});

Then we provide a fake version of Fetch's response as the mock:

    jest.spyOn(window, "fetch").mockImplementation(() => {
      const fetchResponse = {
        ok: true,
        json: () => Promise.resolve(expected)
      };
      return Promise.resolve(fetchResponse);
    });

Here's the complete test:

const { getUsers } = require("../src/common/usersAPI");

beforeAll(() => {
  require("whatwg-fetch");
});

describe("Users API", () => {
  test("it returns an array of users", async () => {
    const expected = [
      { name: "Jonas", surname: "T." },
      { name: "Chris", surname: "B." },
      { name: "Juliana", surname: "Crain" },
      { name: "Caty", surname: "B." }
    ];

    jest.spyOn(window, "fetch").mockImplementation(() => {
      const fetchResponse = {
        ok: true,
        json: () => Promise.resolve(expected)
      };
      return Promise.resolve(fetchResponse);
    });

    const json = await getUsers();

    expect(json).toMatchObject(expected);
  });
});

At the end of every test if needed restore the real version of Fetch with mockRestore():

const { getUsers } = require("../src/common/usersAPI");

beforeAll(() => {
  require("whatwg-fetch");
});

describe("Users API", () => {
  test("it returns an array of users", async () => {
    // omit
     
    // DISABLE THE MOCK
    window.fetch.mockRestore();    

  });
});

This way you won't interfere with any other test.

Now run the test, and it should pass:

npm test

Spying in Jest

Mocking is not only replacing functions with fakes, it also refers to spying on function calls.

Earlier we saw that mocking is also when you assert on the mocked function to see:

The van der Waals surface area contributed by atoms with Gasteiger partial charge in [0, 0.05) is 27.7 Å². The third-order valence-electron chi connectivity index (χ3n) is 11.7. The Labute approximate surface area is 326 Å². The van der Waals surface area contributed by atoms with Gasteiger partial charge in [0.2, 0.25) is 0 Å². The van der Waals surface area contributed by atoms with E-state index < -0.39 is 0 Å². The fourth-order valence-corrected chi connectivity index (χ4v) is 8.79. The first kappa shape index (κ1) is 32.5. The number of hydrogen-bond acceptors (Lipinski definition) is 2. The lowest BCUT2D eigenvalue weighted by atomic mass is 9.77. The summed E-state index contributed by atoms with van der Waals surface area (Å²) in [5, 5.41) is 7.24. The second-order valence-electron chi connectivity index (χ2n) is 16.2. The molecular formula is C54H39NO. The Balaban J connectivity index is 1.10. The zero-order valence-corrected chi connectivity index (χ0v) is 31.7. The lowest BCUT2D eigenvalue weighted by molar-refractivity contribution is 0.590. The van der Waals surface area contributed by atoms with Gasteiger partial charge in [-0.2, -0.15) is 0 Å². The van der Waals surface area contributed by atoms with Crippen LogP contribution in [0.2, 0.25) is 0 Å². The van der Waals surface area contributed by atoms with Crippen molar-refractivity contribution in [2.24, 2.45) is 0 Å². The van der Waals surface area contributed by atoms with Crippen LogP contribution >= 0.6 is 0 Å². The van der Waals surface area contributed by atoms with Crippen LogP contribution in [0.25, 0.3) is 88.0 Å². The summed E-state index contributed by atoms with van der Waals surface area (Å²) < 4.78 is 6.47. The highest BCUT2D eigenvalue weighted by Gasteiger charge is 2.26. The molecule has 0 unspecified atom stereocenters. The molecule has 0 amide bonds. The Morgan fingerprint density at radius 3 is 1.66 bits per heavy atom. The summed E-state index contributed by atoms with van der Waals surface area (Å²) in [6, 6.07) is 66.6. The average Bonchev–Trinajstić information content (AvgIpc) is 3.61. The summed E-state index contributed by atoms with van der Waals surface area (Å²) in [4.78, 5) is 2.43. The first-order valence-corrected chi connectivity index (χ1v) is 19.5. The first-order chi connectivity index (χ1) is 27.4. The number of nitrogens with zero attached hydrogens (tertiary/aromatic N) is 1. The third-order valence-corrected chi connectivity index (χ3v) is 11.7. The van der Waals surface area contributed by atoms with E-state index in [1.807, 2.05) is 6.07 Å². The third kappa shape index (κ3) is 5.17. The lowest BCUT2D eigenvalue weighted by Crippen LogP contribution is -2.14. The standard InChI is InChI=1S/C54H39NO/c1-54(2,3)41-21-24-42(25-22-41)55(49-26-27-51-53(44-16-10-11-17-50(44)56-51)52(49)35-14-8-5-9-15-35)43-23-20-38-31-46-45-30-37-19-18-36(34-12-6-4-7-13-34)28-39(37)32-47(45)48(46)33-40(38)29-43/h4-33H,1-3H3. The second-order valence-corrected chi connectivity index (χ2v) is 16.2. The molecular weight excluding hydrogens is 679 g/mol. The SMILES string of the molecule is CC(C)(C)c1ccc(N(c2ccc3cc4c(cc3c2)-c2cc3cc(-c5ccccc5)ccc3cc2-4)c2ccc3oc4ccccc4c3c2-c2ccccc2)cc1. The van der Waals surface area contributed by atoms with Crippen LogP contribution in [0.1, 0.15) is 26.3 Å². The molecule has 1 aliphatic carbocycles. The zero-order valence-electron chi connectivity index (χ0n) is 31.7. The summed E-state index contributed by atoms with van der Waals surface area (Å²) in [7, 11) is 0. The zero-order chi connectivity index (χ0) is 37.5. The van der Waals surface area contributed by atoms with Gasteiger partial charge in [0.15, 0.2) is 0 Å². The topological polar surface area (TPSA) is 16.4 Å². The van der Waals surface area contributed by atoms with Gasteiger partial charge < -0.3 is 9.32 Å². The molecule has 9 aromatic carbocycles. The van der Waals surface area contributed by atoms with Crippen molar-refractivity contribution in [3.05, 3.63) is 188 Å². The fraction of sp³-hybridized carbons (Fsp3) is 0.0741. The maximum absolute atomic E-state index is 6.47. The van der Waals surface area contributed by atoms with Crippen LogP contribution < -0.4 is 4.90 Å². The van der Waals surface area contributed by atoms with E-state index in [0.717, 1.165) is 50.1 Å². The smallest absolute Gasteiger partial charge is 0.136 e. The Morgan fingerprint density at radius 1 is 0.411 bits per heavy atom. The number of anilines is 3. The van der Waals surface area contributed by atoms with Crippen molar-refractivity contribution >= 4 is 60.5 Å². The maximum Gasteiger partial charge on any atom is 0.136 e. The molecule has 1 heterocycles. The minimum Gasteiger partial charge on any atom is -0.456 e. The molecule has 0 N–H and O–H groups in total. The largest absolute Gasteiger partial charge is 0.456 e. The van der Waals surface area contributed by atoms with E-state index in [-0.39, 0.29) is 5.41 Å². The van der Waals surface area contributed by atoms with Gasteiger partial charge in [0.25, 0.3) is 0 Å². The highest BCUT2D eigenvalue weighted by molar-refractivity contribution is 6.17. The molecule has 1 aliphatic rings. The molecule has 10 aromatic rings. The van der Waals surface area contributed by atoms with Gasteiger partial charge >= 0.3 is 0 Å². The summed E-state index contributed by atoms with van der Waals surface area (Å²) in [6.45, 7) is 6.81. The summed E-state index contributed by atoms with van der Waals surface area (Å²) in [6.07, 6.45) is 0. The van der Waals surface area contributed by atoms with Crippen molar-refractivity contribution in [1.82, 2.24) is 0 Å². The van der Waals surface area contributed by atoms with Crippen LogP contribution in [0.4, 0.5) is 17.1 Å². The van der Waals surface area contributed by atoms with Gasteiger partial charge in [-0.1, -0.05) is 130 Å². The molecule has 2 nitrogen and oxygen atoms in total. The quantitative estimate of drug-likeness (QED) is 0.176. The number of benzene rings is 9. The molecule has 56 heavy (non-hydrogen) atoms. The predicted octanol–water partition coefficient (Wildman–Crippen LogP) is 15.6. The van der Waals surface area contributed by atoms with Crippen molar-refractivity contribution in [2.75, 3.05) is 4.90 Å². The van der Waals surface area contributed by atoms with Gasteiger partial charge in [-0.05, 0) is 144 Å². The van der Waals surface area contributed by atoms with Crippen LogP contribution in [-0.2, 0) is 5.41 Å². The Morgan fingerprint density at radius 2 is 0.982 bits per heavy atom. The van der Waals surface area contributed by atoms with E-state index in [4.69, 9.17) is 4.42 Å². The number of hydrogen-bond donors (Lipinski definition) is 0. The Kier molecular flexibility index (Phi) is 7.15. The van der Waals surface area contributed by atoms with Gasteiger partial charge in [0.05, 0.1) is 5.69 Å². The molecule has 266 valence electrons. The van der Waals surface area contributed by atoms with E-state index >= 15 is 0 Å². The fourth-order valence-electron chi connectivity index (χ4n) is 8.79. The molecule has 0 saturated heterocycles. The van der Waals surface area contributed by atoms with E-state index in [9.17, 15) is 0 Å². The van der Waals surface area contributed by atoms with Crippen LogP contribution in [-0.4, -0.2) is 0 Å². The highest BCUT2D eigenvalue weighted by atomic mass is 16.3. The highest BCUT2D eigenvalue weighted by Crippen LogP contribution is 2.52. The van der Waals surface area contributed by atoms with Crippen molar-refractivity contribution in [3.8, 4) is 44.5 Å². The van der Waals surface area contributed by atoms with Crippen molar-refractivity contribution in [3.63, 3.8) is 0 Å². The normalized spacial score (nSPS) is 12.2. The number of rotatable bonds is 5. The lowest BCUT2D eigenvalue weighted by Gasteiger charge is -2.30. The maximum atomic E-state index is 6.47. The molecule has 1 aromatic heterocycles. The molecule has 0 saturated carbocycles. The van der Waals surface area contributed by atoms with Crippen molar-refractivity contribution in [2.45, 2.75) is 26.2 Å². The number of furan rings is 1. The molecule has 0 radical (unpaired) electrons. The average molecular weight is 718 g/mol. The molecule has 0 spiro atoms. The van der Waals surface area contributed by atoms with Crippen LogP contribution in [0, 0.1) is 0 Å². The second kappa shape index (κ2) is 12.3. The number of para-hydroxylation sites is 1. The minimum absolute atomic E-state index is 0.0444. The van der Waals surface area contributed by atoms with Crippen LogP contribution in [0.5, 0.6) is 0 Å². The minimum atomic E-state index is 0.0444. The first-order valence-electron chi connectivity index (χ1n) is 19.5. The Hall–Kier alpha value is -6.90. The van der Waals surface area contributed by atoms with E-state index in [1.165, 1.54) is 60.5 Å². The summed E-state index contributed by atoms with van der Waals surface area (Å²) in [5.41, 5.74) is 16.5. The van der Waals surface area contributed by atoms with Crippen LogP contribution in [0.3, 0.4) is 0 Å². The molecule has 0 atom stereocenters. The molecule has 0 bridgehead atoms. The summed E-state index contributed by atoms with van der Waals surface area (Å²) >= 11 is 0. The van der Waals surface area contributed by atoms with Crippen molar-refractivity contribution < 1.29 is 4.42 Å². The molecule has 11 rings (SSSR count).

• if it has been called by another piece of code
  • how many times has been called
  • how many parameters has been called with

In Jest, we can make these assertions on the mocked function as follows:

beforeAll(() => {
  require("whatwg-fetch");
});

describe("Users API", () => {
  test("it returns an array of users", async () => {

    // omit

    expect(window.fetch).toHaveBeenCalledWith(
      "https://api.valentinog.com/api/users/"
    );

    expect(window.fetch).toHaveBeenCalledTimes(1);

    expect(json).toMatchObject(expected);

    window.fetch.mockRestore();
  });
});

Here we checked that:

  • the function has been called with the appropriate parameter
  • the function has been called exactly one time

Takeaways:

  • use jest.spyOn to mock Fetch in testing, and to spy on its call.

It's mocking or stubbing? This is proper mocking because we replace Fetch intentionally with our own version to alter the response and to assert on its call.

Cypress

Cypress is a tool for running functional (also called end to end) tests. In contrast to test runners like Jest, which work on the unit level, Cypress spins up a real browser to conduct tests.

(Recently Cypress also got the ability to run unit tests, but that's another story).